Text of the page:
Another busy day:
& not the pleasantest in terms of weather, with March threatening to leave like a lion, sending angry clouds bowling along the lowering skies above the valley before giving way to fat, relentless tears of rain.
Whilst Tony was giving the goat kids their first feed of the day I went out to check the ewes; & found Alchillea at the brow of the hill looking rather bemused with – to my delight – twin ewe lambs at foot; one of which was already up & suckling & the second, just making her first shaky attempts to stand. As the wind was rather raw & there was already a hint of rain in the air I hastily prepped a vacant pen in the lambing shed then hurried down the hill to gather up her lambs & encourage her into the shed, where I then checked the lambs over & ensured both were comfortably suckling, navels sprayed, before departing the little family group to help Tony. Luckily these lambs were very vocal for a change; sounding as if they were literally singing to their dam as I carried them up the hill whilst the first of the showers started in earnest. Occasionally lambs remain obstinately silent & I feel like resorting to jumping up and down in sheer desparation in the hope they’ll utter a little bleat to advise Mum they’re on the move; otherwise more often than not, the ewe will either stay put or keep running back to the place she gave birth, which on a day like today with the weather rapidly closing in, isn’t exactly helpful.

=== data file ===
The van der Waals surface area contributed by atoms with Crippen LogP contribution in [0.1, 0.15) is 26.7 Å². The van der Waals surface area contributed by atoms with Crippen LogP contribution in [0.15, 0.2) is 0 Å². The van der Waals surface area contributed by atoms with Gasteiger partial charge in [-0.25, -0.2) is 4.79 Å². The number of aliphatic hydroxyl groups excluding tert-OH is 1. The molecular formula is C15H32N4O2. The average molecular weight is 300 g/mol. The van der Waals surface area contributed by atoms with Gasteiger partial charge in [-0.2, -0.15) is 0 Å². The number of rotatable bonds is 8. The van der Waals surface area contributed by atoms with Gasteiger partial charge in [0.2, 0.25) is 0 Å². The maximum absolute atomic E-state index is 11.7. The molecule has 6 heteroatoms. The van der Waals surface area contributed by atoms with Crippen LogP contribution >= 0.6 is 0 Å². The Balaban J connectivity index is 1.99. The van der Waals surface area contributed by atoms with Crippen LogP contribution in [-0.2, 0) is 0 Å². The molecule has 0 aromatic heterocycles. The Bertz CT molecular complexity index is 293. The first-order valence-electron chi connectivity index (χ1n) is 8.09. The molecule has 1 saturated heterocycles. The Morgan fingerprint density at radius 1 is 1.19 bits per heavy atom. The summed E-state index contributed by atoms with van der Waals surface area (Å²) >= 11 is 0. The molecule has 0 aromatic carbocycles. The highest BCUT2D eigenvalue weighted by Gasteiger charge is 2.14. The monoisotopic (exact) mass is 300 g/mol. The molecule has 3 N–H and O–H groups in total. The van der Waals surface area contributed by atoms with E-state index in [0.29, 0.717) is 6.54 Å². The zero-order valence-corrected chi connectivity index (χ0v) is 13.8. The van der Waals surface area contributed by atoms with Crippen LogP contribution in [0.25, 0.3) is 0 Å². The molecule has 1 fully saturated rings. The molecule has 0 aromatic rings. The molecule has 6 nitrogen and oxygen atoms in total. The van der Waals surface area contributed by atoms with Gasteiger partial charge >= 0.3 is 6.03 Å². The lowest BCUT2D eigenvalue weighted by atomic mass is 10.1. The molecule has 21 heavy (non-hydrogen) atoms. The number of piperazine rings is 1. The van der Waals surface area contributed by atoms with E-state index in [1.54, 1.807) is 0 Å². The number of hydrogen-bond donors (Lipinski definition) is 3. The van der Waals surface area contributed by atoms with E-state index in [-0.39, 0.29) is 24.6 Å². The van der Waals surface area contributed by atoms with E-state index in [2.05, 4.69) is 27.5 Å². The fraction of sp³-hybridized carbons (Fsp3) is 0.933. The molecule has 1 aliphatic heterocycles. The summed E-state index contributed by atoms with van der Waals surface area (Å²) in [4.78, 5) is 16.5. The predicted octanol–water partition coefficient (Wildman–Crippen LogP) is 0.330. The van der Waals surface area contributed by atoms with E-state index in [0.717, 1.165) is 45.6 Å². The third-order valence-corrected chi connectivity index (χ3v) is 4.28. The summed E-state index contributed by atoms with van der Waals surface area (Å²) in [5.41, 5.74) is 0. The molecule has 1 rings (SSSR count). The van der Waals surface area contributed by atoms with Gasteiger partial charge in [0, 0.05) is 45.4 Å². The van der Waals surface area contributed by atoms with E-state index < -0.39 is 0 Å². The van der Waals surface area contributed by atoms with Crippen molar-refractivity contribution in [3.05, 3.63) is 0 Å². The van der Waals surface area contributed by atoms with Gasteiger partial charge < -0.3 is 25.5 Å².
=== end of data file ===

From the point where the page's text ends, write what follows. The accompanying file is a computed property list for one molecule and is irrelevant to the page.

At 11am our friends from Maes-Y-Derw came visiting accompanied by Boo’s brother Alastair, sister-in-law Tracey & three children, who were staying with them for the weekend. The children certainly enjoyed their visit in spite of the bitter, driving rain & wind; seeing all aspects of the farm from Merson the Stud Male goat, to learning about how the milking machine works & the routine in the parlour; to today’s newborn lambs; to Roberta-goose, sitting on her clutch of enormous eggs; finishing with bottle-feeding the three little goat kids who are still resident in the house until they are disbudded on Monday. It was great fun & always a pleasure to host such interested & well-behaved young people.
By evening the newborn lambs were bouncing around their pen in much the same way as the others; it won’t be long before they can all go out onto pastures new so their Mums can increase their milk production with some good, fresh grass.
Typically the rain lessened off for a while during the afternoon; however I don’t think it had done much to dampen our visitors’ spirits, & their infectious enthusiasm stayed with me for the rest of the day, such that I hummed my way cheerfully through the chores this evening – another case of ‘singing in the rain’. It takes a lot more than stormy weather to dampen my spirits, after all….!